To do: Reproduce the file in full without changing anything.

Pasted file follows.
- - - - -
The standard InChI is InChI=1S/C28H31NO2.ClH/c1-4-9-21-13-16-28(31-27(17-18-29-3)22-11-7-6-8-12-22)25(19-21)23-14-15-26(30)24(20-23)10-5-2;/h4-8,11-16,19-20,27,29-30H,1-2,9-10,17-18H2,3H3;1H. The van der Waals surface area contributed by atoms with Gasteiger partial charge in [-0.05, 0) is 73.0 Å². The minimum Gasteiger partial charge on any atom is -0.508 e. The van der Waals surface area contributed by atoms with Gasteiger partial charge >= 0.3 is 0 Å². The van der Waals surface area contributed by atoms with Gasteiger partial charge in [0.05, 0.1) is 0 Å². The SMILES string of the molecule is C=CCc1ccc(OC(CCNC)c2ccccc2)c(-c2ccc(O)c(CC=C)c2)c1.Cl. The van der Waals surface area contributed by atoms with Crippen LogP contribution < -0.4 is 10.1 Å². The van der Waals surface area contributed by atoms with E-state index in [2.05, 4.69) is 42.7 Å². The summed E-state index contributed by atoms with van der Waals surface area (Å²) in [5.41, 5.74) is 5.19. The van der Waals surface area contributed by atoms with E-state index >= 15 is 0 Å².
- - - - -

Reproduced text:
The standard InChI is InChI=1S/C28H31NO2.ClH/c1-4-9-21-13-16-28(31-27(17-18-29-3)22-11-7-6-8-12-22)25(19-21)23-14-15-26(30)24(20-23)10-5-2;/h4-8,11-16,19-20,27,29-30H,1-2,9-10,17-18H2,3H3;1H. The van der Waals surface area contributed by atoms with Gasteiger partial charge in [-0.05, 0) is 73.0 Å². The minimum Gasteiger partial charge on any atom is -0.508 e. The van der Waals surface area contributed by atoms with Gasteiger partial charge >= 0.3 is 0 Å². The van der Waals surface area contributed by atoms with Gasteiger partial charge in [0.05, 0.1) is 0 Å². The SMILES string of the molecule is C=CCc1ccc(OC(CCNC)c2ccccc2)c(-c2ccc(O)c(CC=C)c2)c1.Cl. The van der Waals surface area contributed by atoms with Crippen LogP contribution < -0.4 is 10.1 Å². The van der Waals surface area contributed by atoms with E-state index in [2.05, 4.69) is 42.7 Å². The summed E-state index contributed by atoms with van der Waals surface area (Å²) in [5.41, 5.74) is 5.19. The van der Waals surface area contributed by atoms with E-state index >= 15 is 0 Å².